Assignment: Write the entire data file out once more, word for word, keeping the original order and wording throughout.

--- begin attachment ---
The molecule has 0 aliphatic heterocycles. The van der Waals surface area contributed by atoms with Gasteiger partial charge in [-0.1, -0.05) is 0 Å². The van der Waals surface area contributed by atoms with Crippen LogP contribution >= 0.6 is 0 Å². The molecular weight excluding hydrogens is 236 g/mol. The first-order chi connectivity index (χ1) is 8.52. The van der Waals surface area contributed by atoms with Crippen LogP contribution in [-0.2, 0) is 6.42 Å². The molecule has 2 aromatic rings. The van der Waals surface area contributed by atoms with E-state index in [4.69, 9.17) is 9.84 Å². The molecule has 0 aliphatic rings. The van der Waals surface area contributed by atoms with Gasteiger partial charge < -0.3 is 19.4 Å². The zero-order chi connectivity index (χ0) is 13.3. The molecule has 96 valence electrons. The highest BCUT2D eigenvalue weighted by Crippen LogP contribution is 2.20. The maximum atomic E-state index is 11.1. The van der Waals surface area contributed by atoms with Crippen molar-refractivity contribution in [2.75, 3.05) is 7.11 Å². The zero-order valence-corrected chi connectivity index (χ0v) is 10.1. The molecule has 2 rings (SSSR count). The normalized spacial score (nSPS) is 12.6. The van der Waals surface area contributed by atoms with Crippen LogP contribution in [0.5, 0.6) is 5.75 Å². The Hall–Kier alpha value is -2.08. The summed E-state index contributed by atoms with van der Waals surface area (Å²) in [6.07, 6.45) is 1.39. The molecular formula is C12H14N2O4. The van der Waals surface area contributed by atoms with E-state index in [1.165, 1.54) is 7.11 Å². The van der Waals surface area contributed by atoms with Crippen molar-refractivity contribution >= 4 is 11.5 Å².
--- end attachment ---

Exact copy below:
The molecule has 0 aliphatic heterocycles. The van der Waals surface area contributed by atoms with Gasteiger partial charge in [-0.1, -0.05) is 0 Å². The van der Waals surface area contributed by atoms with Crippen LogP contribution >= 0.6 is 0 Å². The molecular weight excluding hydrogens is 236 g/mol. The first-order chi connectivity index (χ1) is 8.52. The van der Waals surface area contributed by atoms with Crippen LogP contribution in [-0.2, 0) is 6.42 Å². The molecule has 2 aromatic rings. The van der Waals surface area contributed by atoms with E-state index in [4.69, 9.17) is 9.84 Å². The molecule has 0 aliphatic rings. The van der Waals surface area contributed by atoms with Gasteiger partial charge < -0.3 is 19.4 Å². The zero-order chi connectivity index (χ0) is 13.3. The molecule has 96 valence electrons. The highest BCUT2D eigenvalue weighted by Crippen LogP contribution is 2.20. The maximum atomic E-state index is 11.1. The van der Waals surface area contributed by atoms with Crippen molar-refractivity contribution in [2.75, 3.05) is 7.11 Å². The zero-order valence-corrected chi connectivity index (χ0v) is 10.1. The molecule has 2 rings (SSSR count). The normalized spacial score (nSPS) is 12.6. The van der Waals surface area contributed by atoms with Crippen LogP contribution in [0.5, 0.6) is 5.75 Å². The Hall–Kier alpha value is -2.08. The summed E-state index contributed by atoms with van der Waals surface area (Å²) in [6.07, 6.45) is 1.39. The molecular formula is C12H14N2O4. The van der Waals surface area contributed by atoms with E-state index in [1.165, 1.54) is 7.11 Å². The van der Waals surface area contributed by atoms with Crippen molar-refractivity contribution >= 4 is 11.5 Å².